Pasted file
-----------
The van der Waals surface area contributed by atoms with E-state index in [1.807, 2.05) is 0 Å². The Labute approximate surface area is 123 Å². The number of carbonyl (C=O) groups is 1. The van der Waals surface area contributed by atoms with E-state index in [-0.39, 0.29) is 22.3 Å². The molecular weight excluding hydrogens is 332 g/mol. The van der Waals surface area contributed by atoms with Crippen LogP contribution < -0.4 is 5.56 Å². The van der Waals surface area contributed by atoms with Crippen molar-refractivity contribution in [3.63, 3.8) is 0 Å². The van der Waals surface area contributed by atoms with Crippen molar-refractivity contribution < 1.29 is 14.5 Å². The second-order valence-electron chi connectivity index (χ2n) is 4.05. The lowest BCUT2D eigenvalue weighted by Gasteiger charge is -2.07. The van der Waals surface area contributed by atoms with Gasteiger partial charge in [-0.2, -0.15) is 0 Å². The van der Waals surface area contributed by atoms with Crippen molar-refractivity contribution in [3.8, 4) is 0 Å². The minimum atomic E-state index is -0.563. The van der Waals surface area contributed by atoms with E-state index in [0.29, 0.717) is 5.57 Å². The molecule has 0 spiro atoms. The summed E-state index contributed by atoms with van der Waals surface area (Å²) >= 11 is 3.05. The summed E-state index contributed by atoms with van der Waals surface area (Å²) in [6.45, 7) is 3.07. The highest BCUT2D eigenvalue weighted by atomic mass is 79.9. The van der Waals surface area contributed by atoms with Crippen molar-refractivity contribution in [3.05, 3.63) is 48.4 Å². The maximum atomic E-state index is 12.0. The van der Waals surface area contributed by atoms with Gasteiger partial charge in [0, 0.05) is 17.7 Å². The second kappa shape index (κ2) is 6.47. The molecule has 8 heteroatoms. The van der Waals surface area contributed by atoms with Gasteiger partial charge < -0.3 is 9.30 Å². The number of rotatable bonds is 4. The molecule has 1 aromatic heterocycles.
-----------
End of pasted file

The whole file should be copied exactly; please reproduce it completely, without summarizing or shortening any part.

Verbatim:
The van der Waals surface area contributed by atoms with E-state index in [1.807, 2.05) is 0 Å². The Labute approximate surface area is 123 Å². The number of carbonyl (C=O) groups is 1. The van der Waals surface area contributed by atoms with E-state index in [-0.39, 0.29) is 22.3 Å². The molecular weight excluding hydrogens is 332 g/mol. The van der Waals surface area contributed by atoms with Crippen LogP contribution < -0.4 is 5.56 Å². The van der Waals surface area contributed by atoms with Crippen molar-refractivity contribution in [3.63, 3.8) is 0 Å². The van der Waals surface area contributed by atoms with Crippen molar-refractivity contribution < 1.29 is 14.5 Å². The second-order valence-electron chi connectivity index (χ2n) is 4.05. The lowest BCUT2D eigenvalue weighted by Gasteiger charge is -2.07. The van der Waals surface area contributed by atoms with Gasteiger partial charge in [-0.2, -0.15) is 0 Å². The van der Waals surface area contributed by atoms with Crippen molar-refractivity contribution in [3.8, 4) is 0 Å². The minimum atomic E-state index is -0.563. The van der Waals surface area contributed by atoms with E-state index in [0.29, 0.717) is 5.57 Å². The molecule has 0 spiro atoms. The summed E-state index contributed by atoms with van der Waals surface area (Å²) >= 11 is 3.05. The summed E-state index contributed by atoms with van der Waals surface area (Å²) in [6.45, 7) is 3.07. The highest BCUT2D eigenvalue weighted by atomic mass is 79.9. The van der Waals surface area contributed by atoms with Crippen molar-refractivity contribution in [3.05, 3.63) is 48.4 Å². The maximum atomic E-state index is 12.0. The van der Waals surface area contributed by atoms with Gasteiger partial charge in [0, 0.05) is 17.7 Å². The second kappa shape index (κ2) is 6.47. The molecule has 8 heteroatoms. The van der Waals surface area contributed by atoms with Gasteiger partial charge < -0.3 is 9.30 Å². The number of rotatable bonds is 4. The molecule has 1 aromatic heterocycles.